NOSTALGIC REALISM
Art Market|Issue #55 January 2021
An exclusive interview with Jacinthe Rivard
Jacinthe Rivard

"A bottle of Coke is a bottle of Coke, but put it under a spotlight, and it becomes a star!" - Jacinthe Rivard

A native of Montreal, Jacinthe Rivard resides in Saint-Lazare, after living for many years in Vaudreuil-Dorion. Jacinthe Rivard paints everyday objects, those of our daily life, those that inspire her, and above all, shine. Her muse is light, the one reflected in glass, metal, or even simple plastic packaging. No need for divine revelation to make the artist want to paint or ascribe existential meaning to his creations. Only spontaneity and envy guide her.

In her creative process, Jacinthe is also a photographer. She loves playing with her camera and light effects, knowing that a beautiful photo will always become a beautiful painting.

From her point of view, life is too short and her list too long. Her paintings are sold mainly in Canada and The United States, also internationally in several galleries and art fairs. Jacinthe also accepts commissions if the subject inspires her.

Art Market Magazine: Thank you, Jacinthe, for having an interview with Art Market Magazine. We were very impressed by your work's quality, with a very high realistic technique, mainly with painting transparent glass, plastic, and other materials where the light is reflected so clearly. So let's start from the beginning. Can you tell our readers about your background in painting? Did you grow up in an artistic family?

Jacinthe Rivard: Thank you! It's a pleasure having this interview. I have always been artistic for as long as I can remember. As a kid, I remember my father bringing home the stacks of reports from his job, you know, the ones that used to be folded like an accordion with holes all along the edges. Well, I would use those to create hundreds of masterpieces in watercolors. I was always good at reproducing what I saw. I would create from my imagination, but I always came back to realistic subjects. It was always what I enjoyed the most.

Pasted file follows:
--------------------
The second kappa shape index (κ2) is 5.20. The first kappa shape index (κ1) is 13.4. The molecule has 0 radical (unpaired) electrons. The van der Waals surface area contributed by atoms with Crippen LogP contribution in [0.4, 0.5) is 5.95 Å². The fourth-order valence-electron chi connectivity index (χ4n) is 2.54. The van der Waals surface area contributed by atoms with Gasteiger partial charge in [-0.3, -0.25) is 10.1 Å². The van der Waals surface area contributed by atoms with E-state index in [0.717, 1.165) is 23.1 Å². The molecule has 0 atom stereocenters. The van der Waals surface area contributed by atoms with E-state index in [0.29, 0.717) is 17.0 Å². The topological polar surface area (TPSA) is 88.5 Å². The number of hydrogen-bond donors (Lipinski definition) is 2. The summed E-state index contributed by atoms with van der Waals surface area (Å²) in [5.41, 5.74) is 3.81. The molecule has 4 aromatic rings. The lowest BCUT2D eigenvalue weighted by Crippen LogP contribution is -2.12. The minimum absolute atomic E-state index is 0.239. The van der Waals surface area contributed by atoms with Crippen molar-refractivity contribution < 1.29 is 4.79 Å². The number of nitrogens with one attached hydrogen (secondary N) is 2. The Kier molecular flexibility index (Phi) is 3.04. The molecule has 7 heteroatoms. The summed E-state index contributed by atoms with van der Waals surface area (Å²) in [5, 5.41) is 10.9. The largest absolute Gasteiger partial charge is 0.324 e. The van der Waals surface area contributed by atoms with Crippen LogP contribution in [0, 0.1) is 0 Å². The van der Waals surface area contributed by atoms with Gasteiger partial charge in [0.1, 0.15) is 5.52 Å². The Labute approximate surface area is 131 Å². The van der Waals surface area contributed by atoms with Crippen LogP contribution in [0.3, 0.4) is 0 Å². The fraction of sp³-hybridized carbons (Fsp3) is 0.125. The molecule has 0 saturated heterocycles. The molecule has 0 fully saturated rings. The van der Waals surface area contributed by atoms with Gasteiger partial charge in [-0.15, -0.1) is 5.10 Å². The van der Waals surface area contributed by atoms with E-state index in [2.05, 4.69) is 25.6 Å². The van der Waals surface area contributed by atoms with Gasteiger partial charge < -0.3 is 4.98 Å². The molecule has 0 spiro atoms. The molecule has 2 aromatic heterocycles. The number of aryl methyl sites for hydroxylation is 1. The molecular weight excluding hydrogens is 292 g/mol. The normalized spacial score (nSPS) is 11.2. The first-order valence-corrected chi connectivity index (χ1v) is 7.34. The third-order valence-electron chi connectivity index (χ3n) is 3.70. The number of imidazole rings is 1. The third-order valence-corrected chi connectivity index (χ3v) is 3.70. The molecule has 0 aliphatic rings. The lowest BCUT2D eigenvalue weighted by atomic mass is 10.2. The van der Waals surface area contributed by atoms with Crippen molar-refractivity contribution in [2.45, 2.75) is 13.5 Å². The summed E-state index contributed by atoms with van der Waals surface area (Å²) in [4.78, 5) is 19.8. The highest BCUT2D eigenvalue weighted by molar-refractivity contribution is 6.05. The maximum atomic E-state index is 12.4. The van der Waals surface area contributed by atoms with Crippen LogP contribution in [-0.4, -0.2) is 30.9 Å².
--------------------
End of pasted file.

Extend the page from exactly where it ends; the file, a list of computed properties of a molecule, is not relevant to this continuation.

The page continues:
I studied fashion design because I figured it would be a career where I could draw and be creative, but it wasn't what I thought it would be… I didn't anticipate all the sewing! I hate sewing! So in 2012, I decided painting was what I wanted to do with my life. I started painting every day. It's incredible how practice can make you grow.

I did it by myself—no art teachers. I just did it until I figured it out. I don't know, but I think I might have invented a new painting technique, hahaha! So I started posting my art on online galleries, and luckily for me, I got a lot of positive responses, and I started selling every painting I made.

A.M.: Many artists are trying to accomplish such a high realistic technique, but for you, it seems it's coming quickly and naturally. How did you gain such an impressive high technique?

J.R.: I wish I had a clear answer. I basically just do it. I see the color I need to mix, and I mix it. I see the spot where I need to put down that color, and I put it. Maybe I see things differently than most people? More clearly? I don't know.

As I said before, I figured it out by myself. Perhaps that's why I was able to do it so quickly. I don't think I paint the same way other realistic painters do. A lot of them work in layers. That seems time-consuming and hard. Don't get me wrong, I love the results, and I admire that dedication, but it's just not the technique that works for me. I need to work faster, and I can't wait for things to dry… I don't have that kind of self-control!

A.M.: What led you to choose in Still life, mainly from the 70's objects?

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